The title track was originally commissioned by an architect named Wiktor Kudzin who needed music for a project presentation he was putting together for an architecture competition. His project was based on the concept of bridges, both as physical structure and, metaphorically, as something that connects people and places. The tune’s title ties in with that, and is a reference to a famous bridge that plays a central part in one of my all time favorite movies (based on a book, but the movie is better in my opinion. Anyone knows which one?) 

Also included in this release is a new version of an old tune called Once (the original take is on We let go). The sounds and vibes in these two songs seemed to fit well together somehow. Listen to the single here.


Back in 2010 I wrote the music for a play produced by Teater Martin Mutter and Västerbottensteatern, based on the short story ”The man in the boat” by Swedish author Per Olov Enquist. The music was to be performed live on stage, accompanying the acting, so it was an easy decision to compose all of it for guitars. I used loop stations quite a lot as well, mostly playing back pre-recorded guitar parts. 

This was a really special project for me, in many ways. It was the first time I was hired to write music professionally, and the chance to get to play theater music live on stage interacting with an actor and be a part of that kind of story telling, was a great learning experience in terms of timing, expression, stage presence and listening. 

During 2010-2011 we played in lots of different places, including a couple of tours in the northern parts of Sweden. The premiere was held in the village of Hjoggböle in Västerbotten, in the chapel just nearby Per Olov Enquist’s childhood home. The chapel, built by his father, is mentioned on several occasions in Enquist’s writing. There is even a scene in ”The man in the boat” that takes place there (the whole story is set in the surroundings in which he grew up).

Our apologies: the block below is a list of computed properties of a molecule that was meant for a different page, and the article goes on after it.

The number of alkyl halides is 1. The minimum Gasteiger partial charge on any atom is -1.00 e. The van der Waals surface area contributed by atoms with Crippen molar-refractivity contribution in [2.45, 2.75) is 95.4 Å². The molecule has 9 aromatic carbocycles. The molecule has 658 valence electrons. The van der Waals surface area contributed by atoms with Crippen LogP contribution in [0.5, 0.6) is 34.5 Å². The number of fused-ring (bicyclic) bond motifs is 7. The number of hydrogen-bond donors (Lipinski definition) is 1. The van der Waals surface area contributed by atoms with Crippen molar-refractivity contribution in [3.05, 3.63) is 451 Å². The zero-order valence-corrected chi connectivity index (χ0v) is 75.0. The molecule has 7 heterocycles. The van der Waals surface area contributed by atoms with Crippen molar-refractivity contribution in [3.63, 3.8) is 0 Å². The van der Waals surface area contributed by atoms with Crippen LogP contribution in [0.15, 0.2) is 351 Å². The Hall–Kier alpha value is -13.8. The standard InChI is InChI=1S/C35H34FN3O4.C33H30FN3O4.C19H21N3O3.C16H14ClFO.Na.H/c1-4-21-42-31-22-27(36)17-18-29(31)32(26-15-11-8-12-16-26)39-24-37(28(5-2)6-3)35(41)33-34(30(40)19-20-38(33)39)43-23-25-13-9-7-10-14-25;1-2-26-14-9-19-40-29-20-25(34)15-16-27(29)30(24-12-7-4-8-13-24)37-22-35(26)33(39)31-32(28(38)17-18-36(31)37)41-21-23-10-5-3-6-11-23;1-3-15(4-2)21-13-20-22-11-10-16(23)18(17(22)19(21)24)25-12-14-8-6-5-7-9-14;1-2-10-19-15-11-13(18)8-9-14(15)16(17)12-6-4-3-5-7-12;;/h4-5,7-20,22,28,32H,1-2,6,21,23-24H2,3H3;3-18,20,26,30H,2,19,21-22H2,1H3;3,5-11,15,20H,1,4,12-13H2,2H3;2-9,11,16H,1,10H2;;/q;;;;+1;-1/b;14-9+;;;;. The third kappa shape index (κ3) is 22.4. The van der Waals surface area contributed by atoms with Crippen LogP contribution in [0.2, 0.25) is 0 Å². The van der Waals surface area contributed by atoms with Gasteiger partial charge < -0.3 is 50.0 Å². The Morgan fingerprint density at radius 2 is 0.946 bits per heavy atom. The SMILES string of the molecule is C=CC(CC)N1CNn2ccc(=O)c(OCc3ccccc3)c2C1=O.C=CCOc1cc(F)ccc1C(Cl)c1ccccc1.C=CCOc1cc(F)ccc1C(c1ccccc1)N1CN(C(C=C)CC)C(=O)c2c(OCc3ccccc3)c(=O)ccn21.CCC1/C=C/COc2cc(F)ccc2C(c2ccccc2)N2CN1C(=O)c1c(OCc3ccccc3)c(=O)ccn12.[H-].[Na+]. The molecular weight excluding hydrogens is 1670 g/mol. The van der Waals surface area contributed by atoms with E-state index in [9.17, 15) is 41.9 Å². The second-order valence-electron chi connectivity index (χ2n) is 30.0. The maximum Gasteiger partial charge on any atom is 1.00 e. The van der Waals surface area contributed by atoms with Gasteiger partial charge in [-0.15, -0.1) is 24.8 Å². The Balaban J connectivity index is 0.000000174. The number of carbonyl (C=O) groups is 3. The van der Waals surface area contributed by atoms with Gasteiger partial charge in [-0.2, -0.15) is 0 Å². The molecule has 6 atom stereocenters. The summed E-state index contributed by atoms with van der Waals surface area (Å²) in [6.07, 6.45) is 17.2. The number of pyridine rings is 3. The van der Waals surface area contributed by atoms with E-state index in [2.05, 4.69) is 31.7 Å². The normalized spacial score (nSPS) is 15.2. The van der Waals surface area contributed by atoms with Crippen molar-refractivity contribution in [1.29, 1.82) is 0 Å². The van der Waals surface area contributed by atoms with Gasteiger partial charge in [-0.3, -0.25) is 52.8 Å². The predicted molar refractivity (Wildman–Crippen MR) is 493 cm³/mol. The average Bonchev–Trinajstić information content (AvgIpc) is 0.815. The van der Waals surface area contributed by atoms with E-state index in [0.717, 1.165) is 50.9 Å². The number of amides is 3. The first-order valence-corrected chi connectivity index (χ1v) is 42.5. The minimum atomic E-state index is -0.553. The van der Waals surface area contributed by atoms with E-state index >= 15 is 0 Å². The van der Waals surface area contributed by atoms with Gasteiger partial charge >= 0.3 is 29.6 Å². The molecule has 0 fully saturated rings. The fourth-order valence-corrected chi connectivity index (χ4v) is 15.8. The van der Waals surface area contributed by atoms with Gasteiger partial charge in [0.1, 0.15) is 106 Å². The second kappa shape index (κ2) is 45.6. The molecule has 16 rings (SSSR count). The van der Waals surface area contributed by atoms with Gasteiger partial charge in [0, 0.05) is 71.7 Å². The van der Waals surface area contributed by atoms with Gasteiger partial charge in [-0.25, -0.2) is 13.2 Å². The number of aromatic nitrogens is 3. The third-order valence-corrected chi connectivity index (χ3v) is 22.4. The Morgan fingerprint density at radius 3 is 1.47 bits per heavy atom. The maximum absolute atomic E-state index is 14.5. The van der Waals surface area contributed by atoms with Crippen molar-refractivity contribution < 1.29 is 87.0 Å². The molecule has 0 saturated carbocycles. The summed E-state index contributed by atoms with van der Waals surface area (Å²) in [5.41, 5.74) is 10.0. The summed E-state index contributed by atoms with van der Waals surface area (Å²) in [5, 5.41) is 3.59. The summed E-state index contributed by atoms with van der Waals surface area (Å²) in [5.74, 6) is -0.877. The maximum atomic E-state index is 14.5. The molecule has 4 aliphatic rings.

”The man in the boat” is a story about a young kid who faces loss and grief after a traumatic event with his best friend. During an adventurous journey across the lake on a home made raft, things go terribly wrong. On another level, it’s a story about having to grow up too soon, how the innocence of childhood is lost when you find yourself suddenly having to deal with, and ultimately accept, the sorrow of losing someone. I felt that the tone in the story and the rural surroundings in which it is set suggested a kind of roots/country/Americana sound to the music, and also something of a melancholic, nostalgic quality that a lot of Swedish traditional folk music is known for. The blending of those influences made for a good musical environment for the story to unfold within. 

A while into the project, I began recording the music in my home studio, mostly for documentation purposes. I found that the main musical themes and motifs from the play was adaptable to lots of more variations and further thematic development. Inspired by soundtrack albums such as Pat Metheny’s A map of the world, Mark Knopfler’s Local Hero, and Bill Frisell’s All Hat (and even his album Disfarmer, which is not a soundtrack but has the structure of themes and variations), I wanted to not only record the music performed in the play but also include additional music inspired by it and the fictional world in which the story takes place (the tracks Chapel gospel and Pious people being good examples). The result is this album. Listen to it here.

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